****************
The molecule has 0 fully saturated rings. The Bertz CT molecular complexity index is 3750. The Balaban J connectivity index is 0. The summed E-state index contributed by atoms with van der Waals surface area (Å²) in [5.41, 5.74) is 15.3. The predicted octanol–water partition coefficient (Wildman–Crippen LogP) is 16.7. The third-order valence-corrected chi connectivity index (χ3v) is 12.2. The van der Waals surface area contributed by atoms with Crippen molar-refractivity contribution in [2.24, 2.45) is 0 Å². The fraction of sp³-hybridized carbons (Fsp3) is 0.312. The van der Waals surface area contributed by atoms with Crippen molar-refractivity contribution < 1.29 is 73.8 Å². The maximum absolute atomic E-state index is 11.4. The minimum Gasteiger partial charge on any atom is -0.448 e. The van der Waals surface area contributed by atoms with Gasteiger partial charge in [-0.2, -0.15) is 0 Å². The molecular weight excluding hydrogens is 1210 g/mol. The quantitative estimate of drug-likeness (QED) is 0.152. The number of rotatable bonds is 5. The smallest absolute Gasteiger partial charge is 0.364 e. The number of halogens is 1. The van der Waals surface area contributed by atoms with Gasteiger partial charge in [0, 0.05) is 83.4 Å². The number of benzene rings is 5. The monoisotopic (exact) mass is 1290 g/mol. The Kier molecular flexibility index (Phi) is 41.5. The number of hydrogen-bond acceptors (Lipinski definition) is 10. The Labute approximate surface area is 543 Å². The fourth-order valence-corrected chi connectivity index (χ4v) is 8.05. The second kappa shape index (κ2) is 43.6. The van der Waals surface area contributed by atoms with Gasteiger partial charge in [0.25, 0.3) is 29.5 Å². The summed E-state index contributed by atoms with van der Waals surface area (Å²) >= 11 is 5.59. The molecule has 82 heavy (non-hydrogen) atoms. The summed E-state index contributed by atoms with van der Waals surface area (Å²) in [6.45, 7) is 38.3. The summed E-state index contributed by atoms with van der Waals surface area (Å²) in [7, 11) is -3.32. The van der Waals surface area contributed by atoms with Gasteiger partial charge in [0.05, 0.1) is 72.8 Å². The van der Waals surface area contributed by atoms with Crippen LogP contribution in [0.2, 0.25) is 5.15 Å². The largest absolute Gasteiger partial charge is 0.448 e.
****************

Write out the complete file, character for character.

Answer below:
The molecule has 0 fully saturated rings. The Bertz CT molecular complexity index is 3750. The Balaban J connectivity index is 0. The summed E-state index contributed by atoms with van der Waals surface area (Å²) in [5.41, 5.74) is 15.3. The predicted octanol–water partition coefficient (Wildman–Crippen LogP) is 16.7. The third-order valence-corrected chi connectivity index (χ3v) is 12.2. The van der Waals surface area contributed by atoms with Crippen molar-refractivity contribution in [2.24, 2.45) is 0 Å². The fraction of sp³-hybridized carbons (Fsp3) is 0.312. The van der Waals surface area contributed by atoms with Crippen molar-refractivity contribution < 1.29 is 73.8 Å². The maximum absolute atomic E-state index is 11.4. The minimum Gasteiger partial charge on any atom is -0.448 e. The van der Waals surface area contributed by atoms with Gasteiger partial charge in [-0.2, -0.15) is 0 Å². The molecular weight excluding hydrogens is 1210 g/mol. The quantitative estimate of drug-likeness (QED) is 0.152. The number of rotatable bonds is 5. The smallest absolute Gasteiger partial charge is 0.364 e. The number of halogens is 1. The van der Waals surface area contributed by atoms with Gasteiger partial charge in [0, 0.05) is 83.4 Å². The number of benzene rings is 5. The monoisotopic (exact) mass is 1290 g/mol. The Kier molecular flexibility index (Phi) is 41.5. The number of hydrogen-bond acceptors (Lipinski definition) is 10. The Labute approximate surface area is 543 Å². The fourth-order valence-corrected chi connectivity index (χ4v) is 8.05. The second kappa shape index (κ2) is 43.6. The van der Waals surface area contributed by atoms with Gasteiger partial charge in [0.25, 0.3) is 29.5 Å². The summed E-state index contributed by atoms with van der Waals surface area (Å²) >= 11 is 5.59. The molecule has 82 heavy (non-hydrogen) atoms. The summed E-state index contributed by atoms with van der Waals surface area (Å²) in [6.45, 7) is 38.3. The summed E-state index contributed by atoms with van der Waals surface area (Å²) in [7, 11) is -3.32. The van der Waals surface area contributed by atoms with Gasteiger partial charge in [0.05, 0.1) is 72.8 Å². The van der Waals surface area contributed by atoms with Crippen LogP contribution in [0.2, 0.25) is 5.15 Å². The largest absolute Gasteiger partial charge is 0.448 e.